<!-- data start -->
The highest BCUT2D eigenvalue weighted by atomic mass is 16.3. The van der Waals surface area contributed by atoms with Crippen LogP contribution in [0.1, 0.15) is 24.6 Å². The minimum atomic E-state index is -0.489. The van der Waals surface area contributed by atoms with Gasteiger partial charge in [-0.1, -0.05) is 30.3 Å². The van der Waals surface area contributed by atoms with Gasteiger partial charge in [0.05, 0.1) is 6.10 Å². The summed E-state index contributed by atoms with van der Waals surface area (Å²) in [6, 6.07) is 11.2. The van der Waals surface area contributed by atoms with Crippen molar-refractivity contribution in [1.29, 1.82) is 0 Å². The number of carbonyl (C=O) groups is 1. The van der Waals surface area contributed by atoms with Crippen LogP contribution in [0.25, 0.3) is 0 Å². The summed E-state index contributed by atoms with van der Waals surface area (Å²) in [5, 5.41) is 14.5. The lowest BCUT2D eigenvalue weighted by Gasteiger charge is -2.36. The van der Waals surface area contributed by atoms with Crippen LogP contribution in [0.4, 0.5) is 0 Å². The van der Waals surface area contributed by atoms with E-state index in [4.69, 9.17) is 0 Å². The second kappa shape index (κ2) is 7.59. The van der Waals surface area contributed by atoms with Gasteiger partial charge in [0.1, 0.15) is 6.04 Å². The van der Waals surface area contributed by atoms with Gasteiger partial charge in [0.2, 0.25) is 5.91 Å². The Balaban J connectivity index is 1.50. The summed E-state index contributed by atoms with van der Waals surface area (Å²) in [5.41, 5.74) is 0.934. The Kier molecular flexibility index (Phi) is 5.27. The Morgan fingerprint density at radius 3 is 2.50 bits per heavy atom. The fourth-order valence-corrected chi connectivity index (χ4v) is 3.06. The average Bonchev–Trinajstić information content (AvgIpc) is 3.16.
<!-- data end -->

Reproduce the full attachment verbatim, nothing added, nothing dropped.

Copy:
The highest BCUT2D eigenvalue weighted by atomic mass is 16.3. The van der Waals surface area contributed by atoms with Crippen LogP contribution in [0.1, 0.15) is 24.6 Å². The minimum atomic E-state index is -0.489. The van der Waals surface area contributed by atoms with Gasteiger partial charge in [-0.1, -0.05) is 30.3 Å². The van der Waals surface area contributed by atoms with Gasteiger partial charge in [0.05, 0.1) is 6.10 Å². The summed E-state index contributed by atoms with van der Waals surface area (Å²) in [6, 6.07) is 11.2. The van der Waals surface area contributed by atoms with Crippen molar-refractivity contribution in [1.29, 1.82) is 0 Å². The number of carbonyl (C=O) groups is 1. The van der Waals surface area contributed by atoms with Crippen LogP contribution in [0.25, 0.3) is 0 Å². The summed E-state index contributed by atoms with van der Waals surface area (Å²) in [5, 5.41) is 14.5. The lowest BCUT2D eigenvalue weighted by Gasteiger charge is -2.36. The van der Waals surface area contributed by atoms with Crippen LogP contribution in [0.4, 0.5) is 0 Å². The van der Waals surface area contributed by atoms with E-state index in [4.69, 9.17) is 0 Å². The second kappa shape index (κ2) is 7.59. The van der Waals surface area contributed by atoms with Gasteiger partial charge in [0.1, 0.15) is 6.04 Å². The van der Waals surface area contributed by atoms with Gasteiger partial charge in [0.2, 0.25) is 5.91 Å². The Balaban J connectivity index is 1.50. The summed E-state index contributed by atoms with van der Waals surface area (Å²) in [5.41, 5.74) is 0.934. The Kier molecular flexibility index (Phi) is 5.27. The Morgan fingerprint density at radius 3 is 2.50 bits per heavy atom. The fourth-order valence-corrected chi connectivity index (χ4v) is 3.06. The average Bonchev–Trinajstić information content (AvgIpc) is 3.16.